Shy Birds, Counting Bees and Beautiful Flies?

More sunshine! I was out early with S (who woke up just after 5). He was in the pushchair, eventually asleep, so we stuck to the lanes and went through the village and then round Bottom’s Lane. I was busy thinking, preoccupied with a maths problem, when this Meadow Brown caught my attention…

Walking is a great way to see the flora and fauna on your local patch, but stopping is often even better. Now that I had my camera in hand, and had stopped, at least for while, trying to calculate the difference between the cubes of thirteen and eleven, I realised that the the trees and shrubs alongside the road were bouncing with families of young birds, particularly Blue Tits and Long-Tailed Tits.

One of the latter led me on a merry dance as I tried to catch it on camera. It hopped and fluttered from branch to branch. I took several photos of twigs which it had only just vacated. In the end I did get some pictures…

…but only incognito shots. It would never quite show its face…

Meanwhile, on the verge the brambles are flowering. Not spectacular to look at, but obviously very attractive to nectar seekers. The plants on the verge were also heavily populated by…

..these splendid fellows.

When they are buzzing around my face, keeping me awake on a hot summer evening (not that we’ve had any of those recently), or in my kitchen, frankly they drive me mad. But I have to admit that the colours and the wings are very impressive.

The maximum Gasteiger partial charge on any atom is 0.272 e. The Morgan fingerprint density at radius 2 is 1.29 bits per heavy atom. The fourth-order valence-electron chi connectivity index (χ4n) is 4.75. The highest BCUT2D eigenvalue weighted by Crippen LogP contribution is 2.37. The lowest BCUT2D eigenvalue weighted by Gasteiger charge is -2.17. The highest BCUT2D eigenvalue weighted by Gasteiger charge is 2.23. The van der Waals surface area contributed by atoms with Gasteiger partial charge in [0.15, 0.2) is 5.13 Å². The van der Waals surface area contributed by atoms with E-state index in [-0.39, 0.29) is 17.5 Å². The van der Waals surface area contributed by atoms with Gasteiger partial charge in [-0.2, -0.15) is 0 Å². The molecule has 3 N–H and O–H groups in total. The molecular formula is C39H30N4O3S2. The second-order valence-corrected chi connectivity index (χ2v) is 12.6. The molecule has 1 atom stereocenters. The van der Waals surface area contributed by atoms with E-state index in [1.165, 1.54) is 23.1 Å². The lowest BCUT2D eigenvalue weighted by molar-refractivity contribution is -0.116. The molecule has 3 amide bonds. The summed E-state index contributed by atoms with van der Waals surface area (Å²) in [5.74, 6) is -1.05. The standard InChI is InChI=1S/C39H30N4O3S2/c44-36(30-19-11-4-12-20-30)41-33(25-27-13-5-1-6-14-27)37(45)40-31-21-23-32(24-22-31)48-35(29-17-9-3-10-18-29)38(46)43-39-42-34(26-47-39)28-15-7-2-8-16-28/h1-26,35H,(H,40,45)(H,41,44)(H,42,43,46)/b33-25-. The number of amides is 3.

On the opposite verge there were tall spikes of Limestone Woundwort:

Your ordinary, bog-standard Woundwort is very common in this area, its flowers are smaller and darker and it’s not half as showy as this close relative.

Although I had an early start I can’t compete with these guys:

Having cut the hay yesterday, today the fields and roads in the area were busy with tractors turning and then collecting it before more forecast wet weather arrives off the Atlantic tomorrow. When I started writing this post they were still out there working with floodlights.

For me the rest of the day held a puppet show and a charity garden party with the family and my Mum and Dad, so a pretty lazy day:


But Farmers and Bees are always busy:

Apparently, Bees can count to 3, but perhaps that’s a story for another time.

Now: 13 cubed minus 11 cubed……

Shy Birds, Counting Bees and Beautiful Flies?

Spira Mirabilis

After the snail shells I photographed on Tuesday night started me thinking about spirals and the geometry of nature, I noticed, on the shelves of Lancaster Library, a book called ‘Patterns of the Earth’.

It is a collection of (mostly) aerial photograph categorised into Bands, Stripes, Ripples, Circles, Spots, Grains, Forks, Branches, Webs, Curves, Ribbons, Swirls, Spikes, Grids and Cracks.

It shows how the same patterns emerge in widely disparate locales and hugely different terrains.

Because the photos are mainly aerial, the patterns seen are on a geological scale.

To me a more interesting book would seek out those same patterns from microscopic  to galactic scales.


Just along the shelf I spotted ‘What Shape is a Snowflake?’ by Ian Stewart.

This explains the mathematics behind how the same basic patterns and shapes recur frequently in nature.

Then Ron from Walking Fort Bragg left a link in a comment to photographs on Astronomy Photo of the Day of a typhoon and a nebula, both of which are logarithmic spirals.


These equiangular spirals crop up in all sorts of places. They can be generated in a most elegant way using the Fibonacci sequence.

(The squares have sides 1, 1, 2, 3, 5, 8, 13, 21 and 34)

So with all this running around my head, imagine how thrilled I was today when Amy picked an Oxeye daisy and presented it to me:

And I discovered that it too had logarithmic spirals to display.

Spira Mirabilis